I received an email from my friend Chris Griffith the other day talking about on-line reputations, right after I had read an interesting post by Australian Social Media consultant Laurel Papworth with the chart you see above. I really liked the chart, and was planning on using it in a Social Media presentation I’m giving next week , and I thought the chart did a great job of explaining how reputation attracts consumers by building trust. The topic wasn’t (in my small mind) specifically real estate related so I wrote a quick post about it on another one of my blogs.
To me it was a common sense type of thing so I really didn’t think much about it until this morning when I was on Facebook. As I was poking around I noticed one of my friends had joined Social Media Today. The name of the group was vague enough to make me look, so I went to see what was what – and lo and behold I found a study that actually quantifies the points made in my post and Laurel’s chart.
I love Being Right
When I read the article, I got really happy. I believe that there is a huge difference between what you thinknd what you know and as a result, I try to be careful to differentiate between opinion and fact. But when I saw Laurel’s chart, combined it with my own feelings about reputation and my experience as an employer, I knew that being careful about how you manage your on-line reputation was an important thing for everyone to think about.
Through the magic of three stages of separation, I found a Facebook link to Social Media Today where there was a post about an article in Computerworld, quoting a survey performed by CareerBuilder.com. (Its only a couple of clicks to go a long way in the virtual world).
The Computerworld article provided empirical evidence based on a study of 31,000 employers conducted by Careerbuilder.com. In the study they found that reviewing Social Networks as part of the hiring process had doubled amoung this group in the past 2 years.
According to the article, these managers are using the social networks to find the following information;
- Information about alcohol or drug use (41% of managers said this was a top concern)
- Inappropriate photos or information posted on a candidate’s page (40%)
- Poor communication skills (29%)
- Bad-mouthing of former employers or fellow employees (28%)
- Inaccurate qualifications (27%)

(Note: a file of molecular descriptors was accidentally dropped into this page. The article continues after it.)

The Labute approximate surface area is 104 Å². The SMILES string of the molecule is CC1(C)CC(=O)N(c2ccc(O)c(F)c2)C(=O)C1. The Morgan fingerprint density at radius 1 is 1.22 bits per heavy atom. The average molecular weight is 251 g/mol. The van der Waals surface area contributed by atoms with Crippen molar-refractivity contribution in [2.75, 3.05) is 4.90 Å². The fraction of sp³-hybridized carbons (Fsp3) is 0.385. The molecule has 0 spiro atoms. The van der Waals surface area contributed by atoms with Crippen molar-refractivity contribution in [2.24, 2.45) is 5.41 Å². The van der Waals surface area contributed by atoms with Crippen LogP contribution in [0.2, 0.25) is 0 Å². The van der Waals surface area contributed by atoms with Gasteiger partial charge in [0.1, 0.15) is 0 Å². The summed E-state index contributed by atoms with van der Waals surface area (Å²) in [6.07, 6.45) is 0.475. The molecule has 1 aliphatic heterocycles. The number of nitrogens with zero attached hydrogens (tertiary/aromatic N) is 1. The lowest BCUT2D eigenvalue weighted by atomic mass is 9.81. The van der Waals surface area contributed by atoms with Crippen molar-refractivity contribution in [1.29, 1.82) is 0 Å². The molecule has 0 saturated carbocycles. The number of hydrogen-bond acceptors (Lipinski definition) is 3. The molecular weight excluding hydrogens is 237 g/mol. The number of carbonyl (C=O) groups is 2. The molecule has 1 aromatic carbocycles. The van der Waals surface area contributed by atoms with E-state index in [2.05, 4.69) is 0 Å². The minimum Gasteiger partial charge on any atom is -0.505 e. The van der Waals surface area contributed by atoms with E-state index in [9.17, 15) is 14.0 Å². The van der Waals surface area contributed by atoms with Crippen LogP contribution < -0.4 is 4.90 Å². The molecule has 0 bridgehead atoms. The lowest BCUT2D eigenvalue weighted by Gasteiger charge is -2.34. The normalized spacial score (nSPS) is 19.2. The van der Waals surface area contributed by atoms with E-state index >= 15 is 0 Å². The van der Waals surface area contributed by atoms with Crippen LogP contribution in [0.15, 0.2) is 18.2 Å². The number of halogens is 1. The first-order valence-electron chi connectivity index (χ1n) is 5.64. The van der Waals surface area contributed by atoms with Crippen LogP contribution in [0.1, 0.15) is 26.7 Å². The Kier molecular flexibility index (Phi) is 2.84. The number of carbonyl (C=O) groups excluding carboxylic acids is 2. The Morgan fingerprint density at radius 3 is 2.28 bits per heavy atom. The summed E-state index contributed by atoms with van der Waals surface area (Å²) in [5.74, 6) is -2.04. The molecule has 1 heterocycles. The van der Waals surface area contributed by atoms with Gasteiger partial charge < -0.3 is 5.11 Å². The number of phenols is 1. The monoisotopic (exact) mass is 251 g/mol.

- Unprofessional screen names (22%)
- Notes showing links to criminal behavior (21%)
- Confidential information about past employers revealed by the prospective hire (19%)
Our potential employers, employees, associates, customers, and clients all have the same ability to check our backgrounds, and may be even more likely to do so than this group of management folks. Therefore it is imperative that we be aware of the consequences of posting things that may seem innocuous to us , but might be negative (or even offensive) to someone else,
MySpace and Facebook created a special club for the early adopters, but that’s all changed now. The good part about the phenomenon of Social Networking is that it has grown immensely, but with that growth grew a diverse audience, and the potential for unintended consequences if we don’t think before we type.
A Word to the Wise
So from the people who brought us the immortal phrases “Don’t Drink and Dial” and “Don’t drink and Tweet” we have the new cliche “Think Before You Post” . Chose the information you want to share in the Social Networks carefully, remembering that you never know who is going to be reading it, and for what purpose.
Those of us who read and write in the Blogiverse have learned (sometimes painfully) that stuff you post on the Internet seems to be forever and that caution is indicated. But when we are young, invincible and immortal, we sometimes forget that the importance of thinking ahead. No 20 year old getting a tattoo ever stopped to think about what that Ink would look like when they reach 55 or 60 (to the chagrin of more then a few folks) or perhaps they didn’t care. But putting something in your profile that might impact your ability to gain a client or a job, or recruit an associate is a bump in the road most of us would want to avoid.